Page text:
- Corn (including corn gluten meal)
- Beef & Fish (only if allergy symptoms are present/persistent because these are “secondary” allergies)
- Artificial preservatives and colors (you want to see “preserved with Vitamin E”)
By eliminating these from the diet, you’ll be getting rid of 80% of all food allergens, including the three major sources of food intolerance (gluten, casein, and soy). You’ll also have to consider the types of treats, table food, and stop offering chew treats (raw hides, bones, etc.) too. For example, even Milk Bones® are full of wheat, artificial preservatives, and animal proteins many pets are allergic to, so you should take great care to read the list of ingredients before purchasing them. (If you need information about reading a dog food label, you can visit one of my previous posts HERE.)
Your vet may recommend a commercial food which will suit the purposes of your elimination trial diet, or suggest preparing your dog’s food at home. However, one precaution if you do decide to make it at home is to make it nutritionally balanced with all the essential vitamins, trace minerals, and fatty acids necessary to maintain proper canine health. A supplement may need to be added to the diet in order to achieve this, such as Pet-Tabs.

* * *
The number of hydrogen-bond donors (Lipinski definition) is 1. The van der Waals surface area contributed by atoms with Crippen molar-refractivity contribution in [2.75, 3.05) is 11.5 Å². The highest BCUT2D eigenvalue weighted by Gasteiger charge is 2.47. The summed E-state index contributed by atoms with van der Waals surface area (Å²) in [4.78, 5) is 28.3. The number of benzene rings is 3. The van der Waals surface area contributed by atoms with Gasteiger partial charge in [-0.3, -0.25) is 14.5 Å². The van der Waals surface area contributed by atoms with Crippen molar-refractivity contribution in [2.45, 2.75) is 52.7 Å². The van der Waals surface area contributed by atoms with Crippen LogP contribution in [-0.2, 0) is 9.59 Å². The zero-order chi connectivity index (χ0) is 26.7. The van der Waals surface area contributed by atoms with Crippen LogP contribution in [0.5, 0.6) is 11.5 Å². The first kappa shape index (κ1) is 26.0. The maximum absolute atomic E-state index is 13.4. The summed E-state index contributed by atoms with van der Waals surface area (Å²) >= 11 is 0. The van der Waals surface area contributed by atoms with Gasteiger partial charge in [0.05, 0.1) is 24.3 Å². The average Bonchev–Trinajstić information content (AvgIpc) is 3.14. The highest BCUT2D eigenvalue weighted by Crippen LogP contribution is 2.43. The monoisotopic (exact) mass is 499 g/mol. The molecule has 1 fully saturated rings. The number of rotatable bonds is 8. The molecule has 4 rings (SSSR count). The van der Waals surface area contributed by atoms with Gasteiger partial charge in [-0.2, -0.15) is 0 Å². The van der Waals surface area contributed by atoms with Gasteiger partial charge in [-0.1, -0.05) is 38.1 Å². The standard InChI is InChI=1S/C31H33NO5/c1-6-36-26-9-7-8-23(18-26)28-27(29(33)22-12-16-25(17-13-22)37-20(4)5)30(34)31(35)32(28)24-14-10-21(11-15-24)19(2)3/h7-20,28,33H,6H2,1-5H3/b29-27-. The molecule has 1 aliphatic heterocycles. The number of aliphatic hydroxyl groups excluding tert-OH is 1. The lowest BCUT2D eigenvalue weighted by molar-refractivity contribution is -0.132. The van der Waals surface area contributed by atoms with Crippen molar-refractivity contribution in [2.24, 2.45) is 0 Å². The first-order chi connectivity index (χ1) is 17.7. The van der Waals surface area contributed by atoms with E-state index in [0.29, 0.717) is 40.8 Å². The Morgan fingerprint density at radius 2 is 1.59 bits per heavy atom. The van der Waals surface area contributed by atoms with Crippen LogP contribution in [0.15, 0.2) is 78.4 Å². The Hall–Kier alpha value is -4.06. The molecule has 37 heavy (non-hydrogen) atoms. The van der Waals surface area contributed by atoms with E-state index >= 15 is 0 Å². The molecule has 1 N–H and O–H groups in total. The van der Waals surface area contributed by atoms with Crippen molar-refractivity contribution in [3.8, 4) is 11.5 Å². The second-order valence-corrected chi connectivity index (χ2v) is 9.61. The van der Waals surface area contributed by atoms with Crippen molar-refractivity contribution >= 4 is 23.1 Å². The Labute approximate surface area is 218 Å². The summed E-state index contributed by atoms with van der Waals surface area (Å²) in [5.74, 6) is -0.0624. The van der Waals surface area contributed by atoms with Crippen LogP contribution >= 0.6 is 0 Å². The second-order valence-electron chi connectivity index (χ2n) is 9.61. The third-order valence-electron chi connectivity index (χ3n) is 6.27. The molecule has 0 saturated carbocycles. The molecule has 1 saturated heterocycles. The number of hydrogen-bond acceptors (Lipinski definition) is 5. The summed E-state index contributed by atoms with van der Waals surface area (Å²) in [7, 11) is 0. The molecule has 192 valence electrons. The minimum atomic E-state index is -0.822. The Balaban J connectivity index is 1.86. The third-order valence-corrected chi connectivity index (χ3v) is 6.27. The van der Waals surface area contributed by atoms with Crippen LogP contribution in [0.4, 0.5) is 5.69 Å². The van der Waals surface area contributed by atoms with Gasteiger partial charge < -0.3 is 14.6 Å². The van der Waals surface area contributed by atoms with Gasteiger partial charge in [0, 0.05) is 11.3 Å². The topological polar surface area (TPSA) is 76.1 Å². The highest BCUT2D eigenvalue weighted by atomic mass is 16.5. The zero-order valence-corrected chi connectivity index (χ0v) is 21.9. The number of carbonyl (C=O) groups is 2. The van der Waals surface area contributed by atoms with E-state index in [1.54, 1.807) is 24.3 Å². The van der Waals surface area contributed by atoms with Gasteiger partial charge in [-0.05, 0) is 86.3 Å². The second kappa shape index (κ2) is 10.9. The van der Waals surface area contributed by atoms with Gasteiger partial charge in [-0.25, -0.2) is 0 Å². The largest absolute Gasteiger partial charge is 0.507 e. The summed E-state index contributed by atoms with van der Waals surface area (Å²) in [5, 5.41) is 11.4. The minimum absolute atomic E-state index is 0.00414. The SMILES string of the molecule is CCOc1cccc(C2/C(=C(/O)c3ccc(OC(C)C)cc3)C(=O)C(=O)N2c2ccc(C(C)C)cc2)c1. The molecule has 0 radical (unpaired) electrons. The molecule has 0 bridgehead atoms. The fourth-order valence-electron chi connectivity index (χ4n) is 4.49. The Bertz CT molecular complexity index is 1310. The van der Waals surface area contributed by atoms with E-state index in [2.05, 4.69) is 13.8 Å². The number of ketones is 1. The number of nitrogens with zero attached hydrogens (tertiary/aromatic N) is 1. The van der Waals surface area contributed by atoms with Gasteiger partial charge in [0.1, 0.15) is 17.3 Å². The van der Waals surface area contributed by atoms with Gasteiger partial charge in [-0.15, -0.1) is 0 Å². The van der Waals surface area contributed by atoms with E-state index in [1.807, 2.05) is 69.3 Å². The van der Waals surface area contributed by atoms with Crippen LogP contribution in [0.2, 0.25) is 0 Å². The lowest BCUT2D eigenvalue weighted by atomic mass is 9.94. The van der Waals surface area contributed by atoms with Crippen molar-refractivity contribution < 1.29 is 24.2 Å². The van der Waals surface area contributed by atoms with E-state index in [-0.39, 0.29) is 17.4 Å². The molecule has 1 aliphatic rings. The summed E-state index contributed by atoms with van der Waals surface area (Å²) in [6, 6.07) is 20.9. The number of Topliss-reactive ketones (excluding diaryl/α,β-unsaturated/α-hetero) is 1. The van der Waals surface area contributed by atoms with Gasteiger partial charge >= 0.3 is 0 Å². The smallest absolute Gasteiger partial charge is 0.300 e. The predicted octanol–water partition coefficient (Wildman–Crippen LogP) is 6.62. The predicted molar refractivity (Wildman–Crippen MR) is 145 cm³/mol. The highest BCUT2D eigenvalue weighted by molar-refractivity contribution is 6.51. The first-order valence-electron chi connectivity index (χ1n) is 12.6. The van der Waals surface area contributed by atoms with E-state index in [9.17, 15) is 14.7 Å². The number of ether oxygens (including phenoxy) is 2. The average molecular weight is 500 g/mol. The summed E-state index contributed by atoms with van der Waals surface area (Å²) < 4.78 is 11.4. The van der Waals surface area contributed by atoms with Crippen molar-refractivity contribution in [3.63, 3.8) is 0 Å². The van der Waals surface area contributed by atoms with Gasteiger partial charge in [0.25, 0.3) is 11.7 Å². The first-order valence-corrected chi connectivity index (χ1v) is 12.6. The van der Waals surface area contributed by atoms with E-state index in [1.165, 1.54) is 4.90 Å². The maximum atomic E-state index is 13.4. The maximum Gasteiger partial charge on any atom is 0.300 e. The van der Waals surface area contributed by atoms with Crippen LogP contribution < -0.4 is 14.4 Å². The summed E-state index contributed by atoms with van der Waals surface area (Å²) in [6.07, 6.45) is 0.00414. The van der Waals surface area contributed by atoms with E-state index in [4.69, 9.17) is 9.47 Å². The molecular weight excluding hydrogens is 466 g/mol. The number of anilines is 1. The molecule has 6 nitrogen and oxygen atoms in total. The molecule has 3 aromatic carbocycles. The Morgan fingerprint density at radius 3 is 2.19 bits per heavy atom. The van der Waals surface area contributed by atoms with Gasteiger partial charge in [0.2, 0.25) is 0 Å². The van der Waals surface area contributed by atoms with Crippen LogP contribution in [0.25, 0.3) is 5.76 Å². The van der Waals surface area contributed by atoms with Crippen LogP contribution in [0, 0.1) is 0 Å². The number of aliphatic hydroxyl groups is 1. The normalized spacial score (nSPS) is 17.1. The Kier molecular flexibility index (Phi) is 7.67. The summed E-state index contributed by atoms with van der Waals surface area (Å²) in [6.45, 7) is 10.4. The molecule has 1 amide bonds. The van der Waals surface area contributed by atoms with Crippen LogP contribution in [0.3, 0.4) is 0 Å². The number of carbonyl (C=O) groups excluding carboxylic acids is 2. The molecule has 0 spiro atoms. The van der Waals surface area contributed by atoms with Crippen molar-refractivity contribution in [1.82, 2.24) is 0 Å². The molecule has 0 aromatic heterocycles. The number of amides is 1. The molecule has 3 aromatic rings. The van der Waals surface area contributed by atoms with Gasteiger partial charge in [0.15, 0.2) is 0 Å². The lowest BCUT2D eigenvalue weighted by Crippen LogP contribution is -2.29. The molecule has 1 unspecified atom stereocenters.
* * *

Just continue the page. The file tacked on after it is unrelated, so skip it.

Here is a list of some recommended commercial diets that may work well with your elimination trial diet (be sure that you full read the list of ingredients before purchasing because not all flavors will work with the trial diet):